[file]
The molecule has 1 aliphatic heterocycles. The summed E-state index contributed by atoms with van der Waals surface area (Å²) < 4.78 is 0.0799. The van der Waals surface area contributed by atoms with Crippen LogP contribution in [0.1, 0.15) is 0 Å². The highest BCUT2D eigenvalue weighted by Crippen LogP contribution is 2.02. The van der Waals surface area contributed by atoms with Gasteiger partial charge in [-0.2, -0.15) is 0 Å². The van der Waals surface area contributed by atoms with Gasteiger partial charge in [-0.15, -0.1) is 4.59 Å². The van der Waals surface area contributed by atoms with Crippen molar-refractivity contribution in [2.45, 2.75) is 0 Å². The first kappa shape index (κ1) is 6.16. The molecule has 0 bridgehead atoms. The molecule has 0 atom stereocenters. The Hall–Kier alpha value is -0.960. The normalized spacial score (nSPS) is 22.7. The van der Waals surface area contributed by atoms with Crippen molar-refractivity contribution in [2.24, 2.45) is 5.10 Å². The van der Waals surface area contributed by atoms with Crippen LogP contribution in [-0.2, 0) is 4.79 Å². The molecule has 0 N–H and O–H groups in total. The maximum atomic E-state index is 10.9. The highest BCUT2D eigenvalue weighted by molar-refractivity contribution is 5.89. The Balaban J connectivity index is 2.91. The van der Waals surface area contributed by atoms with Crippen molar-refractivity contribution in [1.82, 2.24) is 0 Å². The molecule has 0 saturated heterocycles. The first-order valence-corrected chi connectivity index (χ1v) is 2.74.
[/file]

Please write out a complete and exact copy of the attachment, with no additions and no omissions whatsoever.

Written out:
The molecule has 1 aliphatic heterocycles. The summed E-state index contributed by atoms with van der Waals surface area (Å²) < 4.78 is 0.0799. The van der Waals surface area contributed by atoms with Crippen LogP contribution in [0.1, 0.15) is 0 Å². The highest BCUT2D eigenvalue weighted by Crippen LogP contribution is 2.02. The van der Waals surface area contributed by atoms with Gasteiger partial charge in [-0.2, -0.15) is 0 Å². The van der Waals surface area contributed by atoms with Gasteiger partial charge in [-0.15, -0.1) is 4.59 Å². The van der Waals surface area contributed by atoms with Crippen molar-refractivity contribution in [2.45, 2.75) is 0 Å². The first kappa shape index (κ1) is 6.16. The molecule has 0 bridgehead atoms. The molecule has 0 atom stereocenters. The Hall–Kier alpha value is -0.960. The normalized spacial score (nSPS) is 22.7. The van der Waals surface area contributed by atoms with Crippen molar-refractivity contribution in [2.24, 2.45) is 5.10 Å². The van der Waals surface area contributed by atoms with Crippen LogP contribution in [-0.2, 0) is 4.79 Å². The molecule has 0 N–H and O–H groups in total. The maximum atomic E-state index is 10.9. The highest BCUT2D eigenvalue weighted by molar-refractivity contribution is 5.89. The Balaban J connectivity index is 2.91. The van der Waals surface area contributed by atoms with Crippen molar-refractivity contribution in [1.82, 2.24) is 0 Å². The molecule has 0 saturated heterocycles. The first-order valence-corrected chi connectivity index (χ1v) is 2.74.